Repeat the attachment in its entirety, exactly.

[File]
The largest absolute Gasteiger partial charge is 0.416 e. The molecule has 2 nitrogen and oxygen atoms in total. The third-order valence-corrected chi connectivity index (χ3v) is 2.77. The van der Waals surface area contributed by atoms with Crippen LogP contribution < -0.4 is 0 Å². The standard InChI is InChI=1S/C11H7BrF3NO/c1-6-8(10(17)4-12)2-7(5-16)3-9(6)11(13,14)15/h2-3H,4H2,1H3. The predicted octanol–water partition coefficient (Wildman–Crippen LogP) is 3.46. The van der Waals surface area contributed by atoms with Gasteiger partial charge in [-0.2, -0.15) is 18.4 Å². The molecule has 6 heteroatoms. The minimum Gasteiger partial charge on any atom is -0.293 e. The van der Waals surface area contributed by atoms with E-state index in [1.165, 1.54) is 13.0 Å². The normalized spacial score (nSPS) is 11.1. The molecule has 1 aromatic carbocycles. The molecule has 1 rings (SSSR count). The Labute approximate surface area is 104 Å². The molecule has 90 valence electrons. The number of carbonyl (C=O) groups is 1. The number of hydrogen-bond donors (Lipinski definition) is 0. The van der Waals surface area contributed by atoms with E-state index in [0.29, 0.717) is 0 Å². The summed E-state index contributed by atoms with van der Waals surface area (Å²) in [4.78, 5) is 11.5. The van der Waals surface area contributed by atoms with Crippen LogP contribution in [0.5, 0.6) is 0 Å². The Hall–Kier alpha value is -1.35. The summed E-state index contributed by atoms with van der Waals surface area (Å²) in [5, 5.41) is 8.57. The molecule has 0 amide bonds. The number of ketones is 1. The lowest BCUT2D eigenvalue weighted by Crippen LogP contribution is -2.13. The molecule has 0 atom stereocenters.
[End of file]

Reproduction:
The largest absolute Gasteiger partial charge is 0.416 e. The molecule has 2 nitrogen and oxygen atoms in total. The third-order valence-corrected chi connectivity index (χ3v) is 2.77. The van der Waals surface area contributed by atoms with Crippen LogP contribution < -0.4 is 0 Å². The standard InChI is InChI=1S/C11H7BrF3NO/c1-6-8(10(17)4-12)2-7(5-16)3-9(6)11(13,14)15/h2-3H,4H2,1H3. The predicted octanol–water partition coefficient (Wildman–Crippen LogP) is 3.46. The van der Waals surface area contributed by atoms with Gasteiger partial charge in [-0.2, -0.15) is 18.4 Å². The molecule has 6 heteroatoms. The minimum Gasteiger partial charge on any atom is -0.293 e. The van der Waals surface area contributed by atoms with E-state index in [1.165, 1.54) is 13.0 Å². The normalized spacial score (nSPS) is 11.1. The molecule has 1 aromatic carbocycles. The molecule has 1 rings (SSSR count). The Labute approximate surface area is 104 Å². The molecule has 90 valence electrons. The number of carbonyl (C=O) groups is 1. The number of hydrogen-bond donors (Lipinski definition) is 0. The van der Waals surface area contributed by atoms with E-state index in [0.29, 0.717) is 0 Å². The summed E-state index contributed by atoms with van der Waals surface area (Å²) in [4.78, 5) is 11.5. The van der Waals surface area contributed by atoms with Crippen LogP contribution in [0.5, 0.6) is 0 Å². The Hall–Kier alpha value is -1.35. The summed E-state index contributed by atoms with van der Waals surface area (Å²) in [5, 5.41) is 8.57. The molecule has 0 amide bonds. The number of ketones is 1. The lowest BCUT2D eigenvalue weighted by Crippen LogP contribution is -2.13. The molecule has 0 atom stereocenters.